Whenever I read a book with strong characters I begin to think of myself as being like them somehow. I want to be the hero/in, I want to be the one people think of when they hear the title and they've read it before.

I am nothing like Mr. Darcy, so I just just fucking get over it. This realization makes me sad. I watch Lawrence of Arabia and I feel like my inner conflicts belong to that man. I read Captain Alatriste and I feel like with proper training and some prison time, I could parlay my awesome hand-eye coordination into some practical skills (for XVIII Spain). I read the Da Vinci Code and I could give a shit about Robert Langdon, because I said strong characters.

I'm also nothing like Elizabeth. I think I could pick out a couple of traits and say, ah yeah, there's a similarity there. Maybe the self-awareness, maybe the fact that on occasion I flatter myself as somewhat clever. Maybe I can think on my feet. Maybe. But the thing these two have that I'll never have is this: the ability to shut the hell up and let idiots dig their own graves.

At the end of P&P I want to see these two as super heroes, going all over Europe, purging the gentry of idiocy and ignorance through their use of silence and death-blow one-liners that render their opponents impotent. They could be secret agents. But they come by it honestly - it's something they're born with, not something they develop intentionally. I get the feeling that Elizabeth understands Her Power, but only teaches Mr. Darcy to be aware of it in the end.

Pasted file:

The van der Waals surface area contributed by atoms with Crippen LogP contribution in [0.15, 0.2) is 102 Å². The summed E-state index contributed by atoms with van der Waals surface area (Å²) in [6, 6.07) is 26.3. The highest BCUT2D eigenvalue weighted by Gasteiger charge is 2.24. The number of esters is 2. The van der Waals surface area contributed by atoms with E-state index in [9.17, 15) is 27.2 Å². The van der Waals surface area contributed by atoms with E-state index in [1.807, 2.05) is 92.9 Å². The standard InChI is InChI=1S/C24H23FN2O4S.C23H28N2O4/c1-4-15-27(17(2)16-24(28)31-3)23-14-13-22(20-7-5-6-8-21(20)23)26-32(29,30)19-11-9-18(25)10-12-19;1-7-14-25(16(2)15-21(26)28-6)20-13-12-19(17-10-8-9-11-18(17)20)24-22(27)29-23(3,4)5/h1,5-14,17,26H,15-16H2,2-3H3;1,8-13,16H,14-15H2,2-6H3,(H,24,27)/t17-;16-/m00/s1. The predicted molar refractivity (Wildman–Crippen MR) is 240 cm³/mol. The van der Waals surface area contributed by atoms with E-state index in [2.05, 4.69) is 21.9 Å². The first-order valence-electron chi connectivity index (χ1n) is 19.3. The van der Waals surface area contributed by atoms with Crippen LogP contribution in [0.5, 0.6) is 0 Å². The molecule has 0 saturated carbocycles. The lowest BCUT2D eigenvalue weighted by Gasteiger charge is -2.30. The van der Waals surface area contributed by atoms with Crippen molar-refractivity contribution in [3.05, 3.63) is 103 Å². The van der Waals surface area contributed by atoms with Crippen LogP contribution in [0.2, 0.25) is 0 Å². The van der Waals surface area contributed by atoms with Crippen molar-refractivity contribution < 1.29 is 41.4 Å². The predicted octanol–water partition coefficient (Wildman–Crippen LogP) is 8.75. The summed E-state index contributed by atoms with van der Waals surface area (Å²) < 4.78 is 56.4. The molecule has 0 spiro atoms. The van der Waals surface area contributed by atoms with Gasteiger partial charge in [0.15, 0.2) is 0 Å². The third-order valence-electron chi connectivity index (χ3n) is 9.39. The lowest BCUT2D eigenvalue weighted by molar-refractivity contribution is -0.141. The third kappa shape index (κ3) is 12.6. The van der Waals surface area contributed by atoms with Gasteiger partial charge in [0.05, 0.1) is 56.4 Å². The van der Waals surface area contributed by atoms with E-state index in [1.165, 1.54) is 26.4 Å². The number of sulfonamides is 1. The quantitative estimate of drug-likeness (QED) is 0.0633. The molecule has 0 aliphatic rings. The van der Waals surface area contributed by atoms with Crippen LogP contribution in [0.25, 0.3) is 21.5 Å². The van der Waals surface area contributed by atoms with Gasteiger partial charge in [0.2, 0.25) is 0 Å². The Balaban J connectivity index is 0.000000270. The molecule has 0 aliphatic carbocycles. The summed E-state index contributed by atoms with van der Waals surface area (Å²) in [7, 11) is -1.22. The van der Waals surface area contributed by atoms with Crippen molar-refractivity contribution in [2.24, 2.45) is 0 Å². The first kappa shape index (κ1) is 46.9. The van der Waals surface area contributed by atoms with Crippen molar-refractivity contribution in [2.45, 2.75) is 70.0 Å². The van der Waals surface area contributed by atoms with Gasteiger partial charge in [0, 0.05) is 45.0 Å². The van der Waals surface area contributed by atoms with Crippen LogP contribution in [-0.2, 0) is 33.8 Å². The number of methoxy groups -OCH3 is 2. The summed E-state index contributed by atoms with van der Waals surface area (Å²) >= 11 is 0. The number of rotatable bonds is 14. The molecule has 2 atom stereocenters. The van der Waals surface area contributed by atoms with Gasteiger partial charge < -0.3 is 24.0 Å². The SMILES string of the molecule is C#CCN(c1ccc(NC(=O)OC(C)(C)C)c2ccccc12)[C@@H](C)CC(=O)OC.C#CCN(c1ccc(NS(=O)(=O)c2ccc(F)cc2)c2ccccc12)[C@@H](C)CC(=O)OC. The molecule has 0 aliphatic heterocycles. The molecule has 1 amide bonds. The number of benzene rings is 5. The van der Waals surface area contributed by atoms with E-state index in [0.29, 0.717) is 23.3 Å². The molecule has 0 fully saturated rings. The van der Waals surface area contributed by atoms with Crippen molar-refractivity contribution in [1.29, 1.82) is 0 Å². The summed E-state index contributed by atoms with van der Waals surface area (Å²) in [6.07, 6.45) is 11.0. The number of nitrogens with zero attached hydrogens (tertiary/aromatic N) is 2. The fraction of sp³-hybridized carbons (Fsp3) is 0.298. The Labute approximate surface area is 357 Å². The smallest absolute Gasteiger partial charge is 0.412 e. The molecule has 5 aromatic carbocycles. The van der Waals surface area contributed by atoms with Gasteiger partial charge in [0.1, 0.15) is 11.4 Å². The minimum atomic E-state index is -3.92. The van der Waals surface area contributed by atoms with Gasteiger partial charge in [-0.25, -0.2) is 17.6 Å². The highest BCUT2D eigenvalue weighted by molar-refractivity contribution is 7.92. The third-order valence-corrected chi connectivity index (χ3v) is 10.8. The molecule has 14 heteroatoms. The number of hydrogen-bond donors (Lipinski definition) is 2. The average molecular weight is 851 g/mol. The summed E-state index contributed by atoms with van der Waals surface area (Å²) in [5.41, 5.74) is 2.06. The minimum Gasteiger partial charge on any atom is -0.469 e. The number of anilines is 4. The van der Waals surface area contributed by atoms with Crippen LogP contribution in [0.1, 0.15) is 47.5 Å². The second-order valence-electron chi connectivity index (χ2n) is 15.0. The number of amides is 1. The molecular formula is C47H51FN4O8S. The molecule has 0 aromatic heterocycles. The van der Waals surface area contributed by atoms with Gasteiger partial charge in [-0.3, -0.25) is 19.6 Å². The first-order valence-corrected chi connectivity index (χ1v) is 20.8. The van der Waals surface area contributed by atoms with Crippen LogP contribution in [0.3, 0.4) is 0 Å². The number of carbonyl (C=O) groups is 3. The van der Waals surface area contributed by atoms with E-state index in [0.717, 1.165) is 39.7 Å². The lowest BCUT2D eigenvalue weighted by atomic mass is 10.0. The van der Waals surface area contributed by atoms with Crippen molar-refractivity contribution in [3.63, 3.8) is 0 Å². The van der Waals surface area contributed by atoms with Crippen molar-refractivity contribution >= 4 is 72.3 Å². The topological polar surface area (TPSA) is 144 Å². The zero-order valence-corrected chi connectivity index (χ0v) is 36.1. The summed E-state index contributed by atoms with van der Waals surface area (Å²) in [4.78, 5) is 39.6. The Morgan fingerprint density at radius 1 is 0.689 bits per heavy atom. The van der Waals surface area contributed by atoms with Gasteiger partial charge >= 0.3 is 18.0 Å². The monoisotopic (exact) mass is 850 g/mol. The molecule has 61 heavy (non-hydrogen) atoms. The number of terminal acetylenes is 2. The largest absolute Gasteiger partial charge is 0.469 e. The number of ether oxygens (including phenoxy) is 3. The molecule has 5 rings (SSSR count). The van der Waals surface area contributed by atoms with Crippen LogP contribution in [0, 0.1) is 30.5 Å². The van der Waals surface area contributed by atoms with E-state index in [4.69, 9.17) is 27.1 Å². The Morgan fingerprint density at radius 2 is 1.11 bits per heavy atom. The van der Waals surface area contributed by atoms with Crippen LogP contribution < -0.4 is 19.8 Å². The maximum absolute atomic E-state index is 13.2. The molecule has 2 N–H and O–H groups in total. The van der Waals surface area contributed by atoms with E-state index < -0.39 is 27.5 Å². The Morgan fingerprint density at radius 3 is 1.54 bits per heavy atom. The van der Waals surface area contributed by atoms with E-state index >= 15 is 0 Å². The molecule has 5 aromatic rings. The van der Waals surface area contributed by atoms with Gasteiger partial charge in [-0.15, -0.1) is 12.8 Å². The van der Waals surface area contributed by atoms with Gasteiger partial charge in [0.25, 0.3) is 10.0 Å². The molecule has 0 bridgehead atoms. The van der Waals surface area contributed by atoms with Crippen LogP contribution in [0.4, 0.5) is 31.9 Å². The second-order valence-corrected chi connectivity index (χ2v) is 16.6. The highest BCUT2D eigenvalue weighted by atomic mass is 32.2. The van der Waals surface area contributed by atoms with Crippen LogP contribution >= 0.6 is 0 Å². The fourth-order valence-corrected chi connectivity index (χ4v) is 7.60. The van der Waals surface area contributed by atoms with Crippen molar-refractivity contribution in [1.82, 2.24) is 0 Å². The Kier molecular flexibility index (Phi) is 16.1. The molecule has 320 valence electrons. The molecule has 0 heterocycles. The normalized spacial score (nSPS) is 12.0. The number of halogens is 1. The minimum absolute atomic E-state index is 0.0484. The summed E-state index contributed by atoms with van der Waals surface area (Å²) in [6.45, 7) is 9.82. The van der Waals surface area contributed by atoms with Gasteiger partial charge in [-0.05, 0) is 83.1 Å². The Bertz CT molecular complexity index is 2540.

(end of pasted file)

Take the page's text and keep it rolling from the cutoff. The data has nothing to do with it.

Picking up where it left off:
If you're ever trying to disabuse a man of the notion that this is a chick book, just tell him it becomes a suspense thrill-ride at the end, where you just can't put it down until you figure out how the hell Mr. Darcy could ever be persuaded to accept this family - how he could ever stomach Wickham as a brother-in-law, how he could ever spend 30 seconds with Mrs. Bennett, and what must be constant worry that the Collinses will one day be invited to stay. Tell him he doesn't have to admit later that his heart went a-flutter when she finally accepts him. Tell him, "don't worry you won't cry. You won't even be tempted to," and that he doesn't have to tell you when he realizes that he most certainly will if he ever reads it again. Tell him you won't tell any of his friends if he wants to watch the movie when he's done - wait, not just the movie, but the 6-hour BBC version with Colin Firth, followed by the Laurence Olivier, the Keira Knightly, and then even the Bollywood version, just to do a comparative study.